The procedure is controversial because the babies will inherit DNA from three genetic parents.
The draft proposals will detail the regulation of the procedure and need to be endorsed by public consultation and parliament before being put into practice.
Mitochondrial DNA diseases offer distinct challenges to scientists and clinicians because we inherit our mitochondrial DNA in a different manner to our chromosomal genes. Our mitochondrial genes are passed down from our mothers’ eggs and on through her daughters to subsequent generations.
Mitochondrial genes are located in very small bodies called mitochondria and not with the chromosomes in the nucleus of the cell, which determine characteristics such as hair and eye colour.
The mitochondria are the “powerhouses” of the cell as they generate energy. Our cells use this form of energy for their everyday functions; mitochondrial genes are essential to this process.
If one of these genes is mutated, the individual may suffer from very debilitating diseases that affect, for example, muscle and nerve function. There are an increasing number of diseases that are associated with these mutations including diseases we hear about everyday, such as diabetes and Alzheimer’s disease.
The dilemma for a woman who carries mitochondrial DNA disease is that she doesn’t know how much damaged mitochondrial DNA is present in each of her eggs; each of these eggs is likely to have a different amount of mutation. Also, there’s no simple genetic test that can be used to tell the carrier whether her child would be affected.
So, if she and her partner choose to have a family, they will have no idea of the outcome – for them, it’s simply a matter of chance.
Scientists are now developing two approaches to try and prevent children from inheriting these diseases.
The first of these techniques will transfer the mother’s chromosomes from one of her eggs into an egg from a donor. The donor egg would have had its chromosomes removed but retains its healthy mitochondrial DNA.
Then, as with normal IVF treatment, the eggs are fertilised with her partner’s sperm and the resultant embryo can develop for a few days in the lab before being transferred to the chromosomal mother to implant into her womb.
The second technique is similar but would first allow the partner’s sperm to fertilise the egg and then transfer the mother’s and father’s chromosomes to a healthy (empty apart from mitochondria) donor egg.
The controversy around these approaches lies with the baby having three genetic parents. These are the chromosomes that the mother and father contribute, as is normal following fertilisation. And then there’s the “third parent” – the mitochondrial DNA mother who donated the egg.
Some groups argue that scientists are entering the brave new world of designer babies and that these techniques are similar to cloning. For them, these procedures are unacceptable.
Others argue that the technologies offer significant benefits, such as the potential to eradicate mitochondrial diseases.
In many respects, UK scientists are at the forefront of convincing government to legalise these procedures under the control of the country’s fertility regulator, the Human Fertilisation and Embryology Authority.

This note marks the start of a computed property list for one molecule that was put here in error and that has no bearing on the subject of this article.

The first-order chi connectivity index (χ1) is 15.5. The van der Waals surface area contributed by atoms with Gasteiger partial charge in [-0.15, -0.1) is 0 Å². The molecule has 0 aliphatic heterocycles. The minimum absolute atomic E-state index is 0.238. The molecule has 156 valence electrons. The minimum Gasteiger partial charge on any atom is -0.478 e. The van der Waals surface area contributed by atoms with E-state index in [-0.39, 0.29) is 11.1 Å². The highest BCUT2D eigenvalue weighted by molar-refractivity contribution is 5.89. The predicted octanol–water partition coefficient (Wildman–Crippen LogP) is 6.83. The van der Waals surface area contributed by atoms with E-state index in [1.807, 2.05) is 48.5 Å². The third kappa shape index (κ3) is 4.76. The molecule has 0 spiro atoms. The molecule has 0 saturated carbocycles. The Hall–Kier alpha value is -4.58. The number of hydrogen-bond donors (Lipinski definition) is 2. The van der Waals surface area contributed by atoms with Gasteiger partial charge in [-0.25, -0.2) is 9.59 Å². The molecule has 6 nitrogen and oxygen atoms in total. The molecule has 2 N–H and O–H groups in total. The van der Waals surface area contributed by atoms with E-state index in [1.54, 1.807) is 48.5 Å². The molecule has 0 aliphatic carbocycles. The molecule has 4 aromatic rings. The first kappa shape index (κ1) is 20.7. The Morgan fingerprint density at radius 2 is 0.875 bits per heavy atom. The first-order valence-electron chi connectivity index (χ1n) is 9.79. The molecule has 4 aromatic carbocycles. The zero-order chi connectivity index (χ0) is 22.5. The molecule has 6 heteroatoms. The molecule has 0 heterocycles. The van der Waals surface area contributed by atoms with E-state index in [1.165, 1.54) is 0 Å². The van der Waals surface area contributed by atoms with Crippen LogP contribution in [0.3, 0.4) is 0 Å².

In the last two years, there have been two significant reports supporting these procedures but they contained important reservations. In 2012, the UK’s Nuffield Council on Bioethics ruled:
If further research shows these techniques to be sufficiently safe and effective, we think it would be ethical for families to use them if they wished to, provided they receive an appropriate level of information and support.
The Human Fertilisation and Embryology Authority sought public views on behalf of the secretary of state for health and reported in late March, 2013. It noted:
… there is general support for permitting mitochondria replacement in the UK, so long as it is safe enough to offer in a treatment setting and is done so within a regulatory framework.
These reservations are important because they are directed to two key aspects of the procedures. The first is whether any of the mutant mitochondrial DNA accompanies the chromosomes as they are transferred into the donor egg.
This is very important as even a small amount of mutant mitochondrial DNA in the egg can become the dominant population in the baby and lead to mitochondrial disease. We are unsure why this happens but this is currently an area of intense research activity.
The second is whether these techniques would lead to the baby suffering from any harmful side effects.
While I fully embrace these new approaches to fight mitochondrial disease, we still need to make significant advances in determining their safety and effectiveness, and they require a considerable amount of validation.
If they pass these tests, these technologies offer ways to prevent mitochondrial genetic disease from being passed from a female to her descendants through one round of assisted reproduction.
Professor Justin StJohn is the Director of the Monash Institute of Medical Research’s Centre for Reproduction & Development at Monash University.
This article originally appeared on The Conversation.